This is actually an interesting problem with car companies that make running changes. Rather than model years (or "half years") being the criteria for selecting a used car, perhaps there will be ranges of VIN's with specific features.
     
  16. Benz

    Benz Active Member

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    At some point Tesla Motors will be selling both new and used Tesla Model S EV's, that's for sure. Dealers do the same. It's business, right?
     
  17. NJ Plugin

    NJ Plugin Member

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    I could be wrong, but I believe those buying one of the traded in used Teslas would not be eligible for the $7,500 federal tax credit. Where as buying a "loaner" car could because it has not been titled yet.
     
  18. brianman

    brianman Burrito Founder

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    Correct. This was an apparent change in policy or an undisclosed aspect of the original policy. There has been some discussion (and angst) about the prioritization of new buyers over the availability of loaners to existing owners.
     
  19. JPP

    JPP Active Member

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    The downside to this is that service loaners are in chronically short supply. I was down @ Fremont Tuesday and got their one and only loaner (P85 'full spec') as their 2nd one got sold/shipped off the day before. The service manager has to continually handle unhappy owners who are unable to get a Model S loaner because they are being sold as fast as they can be produced.
     
  20. lolachampcar

    lolachampcar Active Member

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    #20 lolachampcar, Jul 19, 2013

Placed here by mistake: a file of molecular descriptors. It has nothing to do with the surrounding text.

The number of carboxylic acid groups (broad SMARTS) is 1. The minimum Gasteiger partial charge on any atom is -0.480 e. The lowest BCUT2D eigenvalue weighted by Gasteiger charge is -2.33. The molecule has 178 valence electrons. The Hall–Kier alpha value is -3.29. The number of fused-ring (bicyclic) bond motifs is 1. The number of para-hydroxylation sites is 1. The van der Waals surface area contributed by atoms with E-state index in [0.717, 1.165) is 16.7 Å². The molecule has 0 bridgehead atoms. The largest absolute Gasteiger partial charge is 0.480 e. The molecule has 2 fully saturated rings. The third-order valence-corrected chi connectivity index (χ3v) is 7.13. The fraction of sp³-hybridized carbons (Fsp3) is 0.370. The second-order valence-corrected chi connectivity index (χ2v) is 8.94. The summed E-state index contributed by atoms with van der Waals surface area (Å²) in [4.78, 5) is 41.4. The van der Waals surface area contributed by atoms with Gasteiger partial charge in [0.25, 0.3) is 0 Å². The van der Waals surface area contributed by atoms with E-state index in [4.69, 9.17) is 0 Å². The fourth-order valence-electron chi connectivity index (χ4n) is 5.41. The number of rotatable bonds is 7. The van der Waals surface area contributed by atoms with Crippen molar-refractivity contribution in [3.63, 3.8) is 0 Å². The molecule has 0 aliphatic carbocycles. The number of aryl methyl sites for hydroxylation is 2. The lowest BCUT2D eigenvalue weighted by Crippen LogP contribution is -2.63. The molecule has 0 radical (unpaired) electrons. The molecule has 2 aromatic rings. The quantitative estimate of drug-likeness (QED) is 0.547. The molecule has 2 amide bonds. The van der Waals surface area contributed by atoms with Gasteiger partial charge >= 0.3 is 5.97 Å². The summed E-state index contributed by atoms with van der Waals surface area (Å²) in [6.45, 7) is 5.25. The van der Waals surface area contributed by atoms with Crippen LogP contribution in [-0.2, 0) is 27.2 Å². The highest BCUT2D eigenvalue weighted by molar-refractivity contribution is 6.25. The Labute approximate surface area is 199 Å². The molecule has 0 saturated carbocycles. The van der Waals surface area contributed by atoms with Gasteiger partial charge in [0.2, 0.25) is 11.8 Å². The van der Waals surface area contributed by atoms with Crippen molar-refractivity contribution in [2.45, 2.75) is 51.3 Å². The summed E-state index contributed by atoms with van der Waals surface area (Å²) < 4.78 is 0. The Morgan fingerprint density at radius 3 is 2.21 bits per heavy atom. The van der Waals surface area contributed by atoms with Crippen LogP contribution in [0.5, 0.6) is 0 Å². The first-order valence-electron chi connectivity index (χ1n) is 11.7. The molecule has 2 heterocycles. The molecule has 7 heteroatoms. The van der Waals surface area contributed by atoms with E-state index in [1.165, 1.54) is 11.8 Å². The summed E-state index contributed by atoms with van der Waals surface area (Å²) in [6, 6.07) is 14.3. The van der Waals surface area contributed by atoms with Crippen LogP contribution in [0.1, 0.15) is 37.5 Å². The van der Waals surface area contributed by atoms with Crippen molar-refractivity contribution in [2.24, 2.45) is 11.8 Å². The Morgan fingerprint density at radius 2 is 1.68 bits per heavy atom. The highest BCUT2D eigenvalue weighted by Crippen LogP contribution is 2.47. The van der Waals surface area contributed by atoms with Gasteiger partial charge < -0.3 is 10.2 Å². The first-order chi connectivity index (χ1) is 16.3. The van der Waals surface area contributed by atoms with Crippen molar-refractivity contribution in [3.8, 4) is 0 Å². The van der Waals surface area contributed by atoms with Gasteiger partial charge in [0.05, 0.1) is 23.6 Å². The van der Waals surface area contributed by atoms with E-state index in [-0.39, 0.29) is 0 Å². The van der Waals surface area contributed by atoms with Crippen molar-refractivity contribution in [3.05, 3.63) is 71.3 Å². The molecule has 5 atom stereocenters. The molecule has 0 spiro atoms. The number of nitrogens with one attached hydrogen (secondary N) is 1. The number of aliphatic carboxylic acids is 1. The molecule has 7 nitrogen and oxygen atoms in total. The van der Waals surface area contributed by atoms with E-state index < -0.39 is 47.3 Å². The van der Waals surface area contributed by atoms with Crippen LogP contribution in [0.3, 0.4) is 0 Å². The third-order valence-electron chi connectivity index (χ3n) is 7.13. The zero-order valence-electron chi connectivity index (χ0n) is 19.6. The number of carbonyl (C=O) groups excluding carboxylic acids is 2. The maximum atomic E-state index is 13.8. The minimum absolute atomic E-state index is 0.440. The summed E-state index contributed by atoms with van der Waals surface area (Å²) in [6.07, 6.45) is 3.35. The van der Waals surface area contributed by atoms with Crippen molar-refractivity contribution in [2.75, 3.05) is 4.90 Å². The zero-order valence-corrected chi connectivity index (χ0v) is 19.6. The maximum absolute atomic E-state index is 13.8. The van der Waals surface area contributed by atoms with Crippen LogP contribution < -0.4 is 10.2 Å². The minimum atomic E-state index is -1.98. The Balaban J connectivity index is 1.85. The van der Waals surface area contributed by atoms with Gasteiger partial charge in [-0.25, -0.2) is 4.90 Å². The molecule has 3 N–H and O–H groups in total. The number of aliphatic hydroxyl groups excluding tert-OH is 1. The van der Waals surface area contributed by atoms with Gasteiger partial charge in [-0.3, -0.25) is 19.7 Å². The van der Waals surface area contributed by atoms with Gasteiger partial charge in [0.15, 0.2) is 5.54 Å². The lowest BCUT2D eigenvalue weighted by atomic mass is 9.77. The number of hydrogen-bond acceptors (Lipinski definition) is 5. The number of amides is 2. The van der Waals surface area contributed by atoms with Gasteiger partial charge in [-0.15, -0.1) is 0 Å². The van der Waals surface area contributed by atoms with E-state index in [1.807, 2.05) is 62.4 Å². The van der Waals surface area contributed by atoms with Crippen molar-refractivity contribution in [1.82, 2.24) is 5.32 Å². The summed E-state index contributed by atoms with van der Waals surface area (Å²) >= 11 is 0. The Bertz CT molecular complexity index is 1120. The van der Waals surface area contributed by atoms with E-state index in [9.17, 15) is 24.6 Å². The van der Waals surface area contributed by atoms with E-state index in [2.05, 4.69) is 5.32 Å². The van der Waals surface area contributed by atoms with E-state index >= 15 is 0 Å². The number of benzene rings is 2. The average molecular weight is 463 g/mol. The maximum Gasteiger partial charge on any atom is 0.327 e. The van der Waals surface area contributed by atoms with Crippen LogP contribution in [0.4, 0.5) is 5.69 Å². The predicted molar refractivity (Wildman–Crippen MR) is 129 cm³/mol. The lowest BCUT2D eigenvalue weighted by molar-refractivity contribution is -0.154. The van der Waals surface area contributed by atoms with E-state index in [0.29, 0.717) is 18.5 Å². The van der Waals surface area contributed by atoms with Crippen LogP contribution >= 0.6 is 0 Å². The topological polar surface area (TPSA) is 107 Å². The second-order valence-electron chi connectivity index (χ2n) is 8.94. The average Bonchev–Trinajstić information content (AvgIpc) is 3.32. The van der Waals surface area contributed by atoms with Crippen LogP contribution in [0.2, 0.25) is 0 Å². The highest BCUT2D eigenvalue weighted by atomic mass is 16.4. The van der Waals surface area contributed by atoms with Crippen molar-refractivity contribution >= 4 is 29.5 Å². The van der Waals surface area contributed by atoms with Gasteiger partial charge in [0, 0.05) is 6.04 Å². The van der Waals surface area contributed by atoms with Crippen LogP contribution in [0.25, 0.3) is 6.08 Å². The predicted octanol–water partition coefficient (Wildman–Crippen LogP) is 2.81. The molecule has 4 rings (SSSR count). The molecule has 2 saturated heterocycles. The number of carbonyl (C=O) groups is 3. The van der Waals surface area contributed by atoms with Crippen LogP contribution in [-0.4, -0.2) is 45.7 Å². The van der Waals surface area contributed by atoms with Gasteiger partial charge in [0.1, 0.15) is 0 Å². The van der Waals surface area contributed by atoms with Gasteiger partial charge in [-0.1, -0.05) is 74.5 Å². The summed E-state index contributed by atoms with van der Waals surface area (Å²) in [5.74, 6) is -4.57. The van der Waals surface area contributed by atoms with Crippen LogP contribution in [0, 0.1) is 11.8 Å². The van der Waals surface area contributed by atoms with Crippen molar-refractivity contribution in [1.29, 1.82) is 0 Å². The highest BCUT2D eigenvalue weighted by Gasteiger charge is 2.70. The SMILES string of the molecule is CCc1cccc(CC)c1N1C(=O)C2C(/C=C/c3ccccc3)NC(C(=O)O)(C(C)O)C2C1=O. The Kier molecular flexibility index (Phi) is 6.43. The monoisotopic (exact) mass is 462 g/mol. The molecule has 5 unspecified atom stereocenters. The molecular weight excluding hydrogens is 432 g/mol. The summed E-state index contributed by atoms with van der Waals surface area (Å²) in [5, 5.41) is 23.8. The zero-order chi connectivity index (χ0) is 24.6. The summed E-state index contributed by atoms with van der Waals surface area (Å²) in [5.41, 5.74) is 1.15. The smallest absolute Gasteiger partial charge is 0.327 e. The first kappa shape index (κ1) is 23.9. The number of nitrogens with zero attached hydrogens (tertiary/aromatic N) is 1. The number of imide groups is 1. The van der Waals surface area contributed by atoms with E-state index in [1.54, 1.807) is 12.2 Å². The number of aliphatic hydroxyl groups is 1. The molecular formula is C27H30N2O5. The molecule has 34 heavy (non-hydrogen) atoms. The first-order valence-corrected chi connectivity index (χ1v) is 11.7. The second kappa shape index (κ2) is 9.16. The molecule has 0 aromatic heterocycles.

Last edited: Jul 20, 2013
    First, Tesla is selling the loaners in a back door way to act as a stocking dealer. Some people just do not want to wait. New loaners are untitled and thus get the $7500 credit.

    Trade ins are valued at full invoice (not including local taxes) minus 17% minus 1% per month (and for some) minus $1 per mile. Yes, some people have gotten say a P85+ loaner while their P85 was being serviced and decided to stroke a check and keep the loaner. I've also heard of another 60 owner that got a P85 loaner and kept it so, yes, Tesla has access to generating CPO (Certified Pre-Owned) cars. I have no idea if they have finalized the CPO program sufficiently to move those cars. When they do, the $7500 rebate will be accounted for in a price discount.

    I did as another poster suggested and simply sold mine retail. The only consideration with this in a state like Florida is that we get a sales tax credit for the value of a trade in. A secondary market sale does not go through Tesla thus you do not get the sales tax credit. In the case of Florida, you must clear at least 6% more with a retail sale than Tesla is offering.